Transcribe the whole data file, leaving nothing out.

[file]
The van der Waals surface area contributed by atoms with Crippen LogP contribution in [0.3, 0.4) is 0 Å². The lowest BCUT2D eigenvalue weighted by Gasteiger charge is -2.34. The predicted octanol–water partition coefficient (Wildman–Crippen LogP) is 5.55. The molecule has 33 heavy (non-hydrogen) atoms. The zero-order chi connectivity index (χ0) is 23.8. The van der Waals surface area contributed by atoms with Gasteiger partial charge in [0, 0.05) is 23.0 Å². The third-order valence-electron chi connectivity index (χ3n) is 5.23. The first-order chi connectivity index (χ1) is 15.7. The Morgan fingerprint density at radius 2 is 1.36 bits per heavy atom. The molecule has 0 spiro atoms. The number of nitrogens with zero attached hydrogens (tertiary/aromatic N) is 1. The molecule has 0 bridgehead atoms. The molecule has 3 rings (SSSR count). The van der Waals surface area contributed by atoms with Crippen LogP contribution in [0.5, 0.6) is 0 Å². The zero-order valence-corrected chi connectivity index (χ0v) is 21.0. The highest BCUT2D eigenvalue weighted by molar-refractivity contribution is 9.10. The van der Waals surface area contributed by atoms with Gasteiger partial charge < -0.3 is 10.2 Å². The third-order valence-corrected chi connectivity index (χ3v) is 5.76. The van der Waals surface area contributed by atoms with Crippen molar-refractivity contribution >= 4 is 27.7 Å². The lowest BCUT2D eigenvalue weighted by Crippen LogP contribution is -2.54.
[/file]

The van der Waals surface area contributed by atoms with Crippen LogP contribution in [0.3, 0.4) is 0 Å². The lowest BCUT2D eigenvalue weighted by Gasteiger charge is -2.34. The predicted octanol–water partition coefficient (Wildman–Crippen LogP) is 5.55. The molecule has 33 heavy (non-hydrogen) atoms. The zero-order chi connectivity index (χ0) is 23.8. The van der Waals surface area contributed by atoms with Gasteiger partial charge in [0, 0.05) is 23.0 Å². The third-order valence-electron chi connectivity index (χ3n) is 5.23. The first-order chi connectivity index (χ1) is 15.7. The Morgan fingerprint density at radius 2 is 1.36 bits per heavy atom. The molecule has 0 spiro atoms. The number of nitrogens with zero attached hydrogens (tertiary/aromatic N) is 1. The molecule has 0 bridgehead atoms. The molecule has 3 rings (SSSR count). The van der Waals surface area contributed by atoms with Crippen LogP contribution in [0.5, 0.6) is 0 Å². The zero-order valence-corrected chi connectivity index (χ0v) is 21.0. The highest BCUT2D eigenvalue weighted by molar-refractivity contribution is 9.10. The van der Waals surface area contributed by atoms with Gasteiger partial charge < -0.3 is 10.2 Å². The third-order valence-corrected chi connectivity index (χ3v) is 5.76. The van der Waals surface area contributed by atoms with Crippen molar-refractivity contribution >= 4 is 27.7 Å². The lowest BCUT2D eigenvalue weighted by Crippen LogP contribution is -2.54.